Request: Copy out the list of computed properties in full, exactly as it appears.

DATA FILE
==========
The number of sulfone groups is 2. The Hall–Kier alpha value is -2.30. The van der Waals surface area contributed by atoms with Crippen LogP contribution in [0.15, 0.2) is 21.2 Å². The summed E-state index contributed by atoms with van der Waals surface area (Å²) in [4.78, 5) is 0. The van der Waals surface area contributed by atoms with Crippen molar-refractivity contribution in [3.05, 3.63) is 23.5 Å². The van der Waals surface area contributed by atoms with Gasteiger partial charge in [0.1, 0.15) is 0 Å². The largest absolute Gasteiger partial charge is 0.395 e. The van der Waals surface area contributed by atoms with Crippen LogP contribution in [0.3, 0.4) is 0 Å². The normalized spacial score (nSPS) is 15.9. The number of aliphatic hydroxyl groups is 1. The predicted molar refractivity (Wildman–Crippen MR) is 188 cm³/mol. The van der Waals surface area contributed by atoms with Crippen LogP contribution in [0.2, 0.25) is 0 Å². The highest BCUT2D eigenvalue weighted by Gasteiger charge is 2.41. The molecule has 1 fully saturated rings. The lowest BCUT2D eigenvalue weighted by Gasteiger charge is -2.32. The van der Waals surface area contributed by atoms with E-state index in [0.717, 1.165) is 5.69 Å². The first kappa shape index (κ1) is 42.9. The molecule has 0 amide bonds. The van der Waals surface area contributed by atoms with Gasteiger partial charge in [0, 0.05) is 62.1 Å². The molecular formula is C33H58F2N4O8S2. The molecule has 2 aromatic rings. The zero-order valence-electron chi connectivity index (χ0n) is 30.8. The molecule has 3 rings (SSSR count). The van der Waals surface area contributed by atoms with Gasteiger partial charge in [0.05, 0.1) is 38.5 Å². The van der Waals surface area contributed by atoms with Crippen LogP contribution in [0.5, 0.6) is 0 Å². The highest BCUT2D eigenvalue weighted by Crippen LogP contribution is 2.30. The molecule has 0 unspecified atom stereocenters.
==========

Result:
The number of sulfone groups is 2. The Hall–Kier alpha value is -2.30. The van der Waals surface area contributed by atoms with Crippen LogP contribution in [0.15, 0.2) is 21.2 Å². The summed E-state index contributed by atoms with van der Waals surface area (Å²) in [4.78, 5) is 0. The van der Waals surface area contributed by atoms with Crippen molar-refractivity contribution in [3.05, 3.63) is 23.5 Å². The van der Waals surface area contributed by atoms with Gasteiger partial charge in [0.1, 0.15) is 0 Å². The largest absolute Gasteiger partial charge is 0.395 e. The van der Waals surface area contributed by atoms with Crippen LogP contribution in [0.3, 0.4) is 0 Å². The normalized spacial score (nSPS) is 15.9. The number of aliphatic hydroxyl groups is 1. The predicted molar refractivity (Wildman–Crippen MR) is 188 cm³/mol. The van der Waals surface area contributed by atoms with Crippen LogP contribution in [0.2, 0.25) is 0 Å². The highest BCUT2D eigenvalue weighted by Gasteiger charge is 2.41. The molecule has 1 fully saturated rings. The lowest BCUT2D eigenvalue weighted by Gasteiger charge is -2.32. The van der Waals surface area contributed by atoms with E-state index in [0.717, 1.165) is 5.69 Å². The first kappa shape index (κ1) is 42.9. The molecule has 0 amide bonds. The van der Waals surface area contributed by atoms with Gasteiger partial charge in [0, 0.05) is 62.1 Å². The molecular formula is C33H58F2N4O8S2. The molecule has 2 aromatic rings. The zero-order valence-electron chi connectivity index (χ0n) is 30.8. The molecule has 3 rings (SSSR count). The van der Waals surface area contributed by atoms with Gasteiger partial charge in [0.05, 0.1) is 38.5 Å². The van der Waals surface area contributed by atoms with Crippen LogP contribution in [0.5, 0.6) is 0 Å². The highest BCUT2D eigenvalue weighted by Crippen LogP contribution is 2.30. The molecule has 0 unspecified atom stereocenters.